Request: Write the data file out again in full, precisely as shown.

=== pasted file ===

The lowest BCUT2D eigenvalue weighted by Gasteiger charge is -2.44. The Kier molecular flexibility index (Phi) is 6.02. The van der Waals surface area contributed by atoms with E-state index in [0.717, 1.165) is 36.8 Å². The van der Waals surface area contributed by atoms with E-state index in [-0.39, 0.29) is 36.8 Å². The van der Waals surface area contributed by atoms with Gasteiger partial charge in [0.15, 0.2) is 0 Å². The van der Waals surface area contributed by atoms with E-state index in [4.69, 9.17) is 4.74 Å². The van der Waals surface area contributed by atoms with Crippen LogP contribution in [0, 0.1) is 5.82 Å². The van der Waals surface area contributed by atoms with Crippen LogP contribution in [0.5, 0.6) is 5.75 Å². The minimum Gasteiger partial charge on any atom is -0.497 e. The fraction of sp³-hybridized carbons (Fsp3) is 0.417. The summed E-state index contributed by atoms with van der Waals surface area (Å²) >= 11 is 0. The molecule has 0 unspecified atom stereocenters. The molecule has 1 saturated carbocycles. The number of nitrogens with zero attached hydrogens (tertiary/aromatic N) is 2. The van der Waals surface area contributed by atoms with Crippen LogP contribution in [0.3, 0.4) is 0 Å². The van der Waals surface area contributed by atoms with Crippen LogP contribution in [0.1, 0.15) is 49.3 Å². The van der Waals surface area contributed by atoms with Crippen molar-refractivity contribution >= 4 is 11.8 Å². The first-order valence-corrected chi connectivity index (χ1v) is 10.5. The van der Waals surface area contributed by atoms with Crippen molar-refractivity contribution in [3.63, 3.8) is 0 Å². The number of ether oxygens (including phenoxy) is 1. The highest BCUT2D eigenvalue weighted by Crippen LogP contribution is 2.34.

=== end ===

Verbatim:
The lowest BCUT2D eigenvalue weighted by Gasteiger charge is -2.44. The Kier molecular flexibility index (Phi) is 6.02. The van der Waals surface area contributed by atoms with E-state index in [0.717, 1.165) is 36.8 Å². The van der Waals surface area contributed by atoms with E-state index in [-0.39, 0.29) is 36.8 Å². The van der Waals surface area contributed by atoms with Gasteiger partial charge in [0.15, 0.2) is 0 Å². The van der Waals surface area contributed by atoms with E-state index in [4.69, 9.17) is 4.74 Å². The van der Waals surface area contributed by atoms with Crippen LogP contribution in [0, 0.1) is 5.82 Å². The van der Waals surface area contributed by atoms with Crippen LogP contribution in [0.5, 0.6) is 5.75 Å². The minimum Gasteiger partial charge on any atom is -0.497 e. The fraction of sp³-hybridized carbons (Fsp3) is 0.417. The summed E-state index contributed by atoms with van der Waals surface area (Å²) >= 11 is 0. The molecule has 0 unspecified atom stereocenters. The molecule has 1 saturated carbocycles. The number of nitrogens with zero attached hydrogens (tertiary/aromatic N) is 2. The van der Waals surface area contributed by atoms with Crippen LogP contribution in [0.3, 0.4) is 0 Å². The van der Waals surface area contributed by atoms with Crippen LogP contribution in [0.1, 0.15) is 49.3 Å². The van der Waals surface area contributed by atoms with Crippen molar-refractivity contribution >= 4 is 11.8 Å². The first-order valence-corrected chi connectivity index (χ1v) is 10.5. The van der Waals surface area contributed by atoms with Crippen molar-refractivity contribution in [3.63, 3.8) is 0 Å². The number of ether oxygens (including phenoxy) is 1. The highest BCUT2D eigenvalue weighted by Crippen LogP contribution is 2.34.